Balkantolia .. Rediscovers a continent that was forgotten 40 million years ago | Sciences

Balkantolia .. Rediscovers a continent that was forgotten 40 million years ago |  Sciences

Located between Europe, Africa and Asia, this forgotten continent became a gateway between Asia and Europe about 34 million years ago when a sea level rise formed a bridge.

Balkandolia, a low-lying continent that existed about 40 million years ago, was a habitat for exotic animals that “paved the way” for mammals to settle in southern Europe, a new study has found.

Report Published on the Science Alert website on February 22, this forgotten continent is located between Europe, Africa and Asia, and the continent – what researchers call “Balkandolia” – became a gateway between Asia and Europe when sea levels dropped. 34 million years ago.

Written by paleontologist Alex Lech and colleagues Their new study“When and how did the first wave of Asian mammals reach Southeastern Europe? It is still not understood.”

Asian mammals in Europe

But the result was exciting; About 34 million years ago, at the end of the Eocene epoch, with the advent of new Asian mammals, many native mammals from Western Europe became extinct, causing a sudden extinction, now known as the Grand Cooper or Eocene-Oligocene extinction.

However, recent fossil discoveries in the Balkans have raised this timeline, pointing to an “alien” biome that enabled Asian mammals to colonize Southeastern Europe 5-10 million years before the formation of the Grande Copier.

This Forgotten Continent is located between Europe, Africa and Asia (Lexus Lich – Gregory Mattis – “CNRS”) [CNRS])

To confirm this, Lect and his colleagues at the French National Center for Scientific Research re-examined evidence from all known fossil sites in the region, including the present-day Balkan Peninsula, the Anatolian Plateau, and the westernmost tip of Asia.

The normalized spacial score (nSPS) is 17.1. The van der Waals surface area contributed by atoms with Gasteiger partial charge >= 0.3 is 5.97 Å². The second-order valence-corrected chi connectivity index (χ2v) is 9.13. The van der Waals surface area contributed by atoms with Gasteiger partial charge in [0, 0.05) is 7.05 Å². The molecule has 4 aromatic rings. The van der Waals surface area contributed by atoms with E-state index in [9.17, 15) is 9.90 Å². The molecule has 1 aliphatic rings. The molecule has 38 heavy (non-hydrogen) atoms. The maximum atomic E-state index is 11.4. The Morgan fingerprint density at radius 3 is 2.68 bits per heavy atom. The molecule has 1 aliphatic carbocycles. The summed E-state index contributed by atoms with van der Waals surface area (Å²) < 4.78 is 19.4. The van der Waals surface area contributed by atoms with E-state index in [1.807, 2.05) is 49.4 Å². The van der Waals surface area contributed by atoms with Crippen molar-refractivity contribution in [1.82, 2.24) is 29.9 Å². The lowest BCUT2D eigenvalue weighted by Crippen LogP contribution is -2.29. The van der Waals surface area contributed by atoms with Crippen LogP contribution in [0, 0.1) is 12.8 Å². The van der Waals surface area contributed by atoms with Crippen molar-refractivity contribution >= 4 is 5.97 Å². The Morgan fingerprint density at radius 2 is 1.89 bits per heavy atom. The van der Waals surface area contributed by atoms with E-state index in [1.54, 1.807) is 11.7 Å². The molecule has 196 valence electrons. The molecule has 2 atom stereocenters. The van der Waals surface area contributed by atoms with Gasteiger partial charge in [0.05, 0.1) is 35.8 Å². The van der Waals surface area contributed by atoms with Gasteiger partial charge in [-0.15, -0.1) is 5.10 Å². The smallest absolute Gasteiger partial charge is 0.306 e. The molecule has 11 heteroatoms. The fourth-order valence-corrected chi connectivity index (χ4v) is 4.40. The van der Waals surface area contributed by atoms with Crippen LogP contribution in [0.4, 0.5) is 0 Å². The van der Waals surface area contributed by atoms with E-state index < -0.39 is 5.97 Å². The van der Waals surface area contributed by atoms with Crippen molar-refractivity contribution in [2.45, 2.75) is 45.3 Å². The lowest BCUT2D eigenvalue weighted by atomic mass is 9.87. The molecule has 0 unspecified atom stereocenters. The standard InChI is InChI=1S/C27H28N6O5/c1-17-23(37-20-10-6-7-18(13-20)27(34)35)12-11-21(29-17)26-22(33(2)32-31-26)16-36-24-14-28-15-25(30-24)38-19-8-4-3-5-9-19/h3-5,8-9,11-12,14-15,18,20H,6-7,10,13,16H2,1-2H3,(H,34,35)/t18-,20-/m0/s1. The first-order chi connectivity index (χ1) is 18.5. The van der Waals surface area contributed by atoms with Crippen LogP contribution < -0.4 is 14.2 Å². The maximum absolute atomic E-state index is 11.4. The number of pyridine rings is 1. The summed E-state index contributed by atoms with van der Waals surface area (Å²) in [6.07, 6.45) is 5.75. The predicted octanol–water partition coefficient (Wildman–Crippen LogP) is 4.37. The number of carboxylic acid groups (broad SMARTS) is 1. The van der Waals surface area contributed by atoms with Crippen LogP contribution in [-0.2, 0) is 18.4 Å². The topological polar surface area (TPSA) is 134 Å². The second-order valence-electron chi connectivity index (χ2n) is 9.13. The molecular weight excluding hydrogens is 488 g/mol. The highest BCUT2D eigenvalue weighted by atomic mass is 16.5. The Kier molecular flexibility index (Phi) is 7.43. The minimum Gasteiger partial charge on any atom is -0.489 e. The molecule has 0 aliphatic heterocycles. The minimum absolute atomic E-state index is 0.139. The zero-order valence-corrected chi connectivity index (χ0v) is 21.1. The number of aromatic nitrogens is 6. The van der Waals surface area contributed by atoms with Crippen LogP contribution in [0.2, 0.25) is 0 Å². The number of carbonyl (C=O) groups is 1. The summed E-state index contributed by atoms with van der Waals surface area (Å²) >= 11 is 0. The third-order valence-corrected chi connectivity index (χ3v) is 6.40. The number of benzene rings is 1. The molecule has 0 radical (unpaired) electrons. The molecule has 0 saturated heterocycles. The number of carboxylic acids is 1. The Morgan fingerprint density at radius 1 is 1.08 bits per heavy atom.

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The team updated the age of these sites based on current geographical data, and reconstructed ancient geographical changes that occurred in the area with a “complex history of frequent sinking and re-emergence”.

Starting point

Their finds suggest that Balkandolia served as a springboard for the movement of animals from Asia to Western Europe, transforming an ancient continent from a free continent into a land bridge – and the subsequent invasion of Asian mammals – into something. “Ancient Geographical Changes”.

About 50 million years ago, Balkandolia was an isolated archipelago, isolated from neighboring continents, where, according to analysis, a diverse group of animals from Europe and East Asia flourished. Subsequent low sea levels, rising Antarctic ice sheets and tectonic shifts connected Balkandolia to Western Europe 40 to 34 million years ago.

Fossil records show that this allowed Asian mammals, including rats and angiosperms (also known as angios or angulate), to move west and invade Balkantolia. In addition to this record, Lakh and his colleagues found fragments of the jawbone of a rhino-like animal from a new fossil site in Turkey about 38 to 35 million years ago.

The Grande Copier is the oldest analogous fossil of Asian angiosperms found in Anatolia at least 1.5 million years ago, indicating that Asian mammals were on their way to Europe via the Balkans.

Balkandolia 40 Million Years Ago - TodayA group of low sea levels connect Balkandolia to Western Europe (Lexus Lech – Gregory Mattis – CNRS)

South track

Perhaps, as Lakh and colleagues point out, this southern route to Europe via Balkandolia is more suitable for adventurous animals than crossing the arid, cold, and desert-step paths of Central Asia at the time.

However, they note in their dissertation that “the relationship between the islands of Balkandolia and the existence of this southern scattering path is still under discussion” and that the story thus far compiled is “based on mammalian fossils only and is the most complete picture.” Balkan biodiversity of the past. “It still needs to be isolated.”

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Many of the geographical changes that led to Balkandolia are not yet fully understood, and it should be noted that this review is only a team interpretation of the fossil record.

However, fossil records of mammals and other vertebrates inhabiting the islands are generally sparse and incomplete, while Balkandolia’s rich fossil record “provides a unique opportunity to document the evolution and extinction of an island that once lived in the abyss,” the team concludes.

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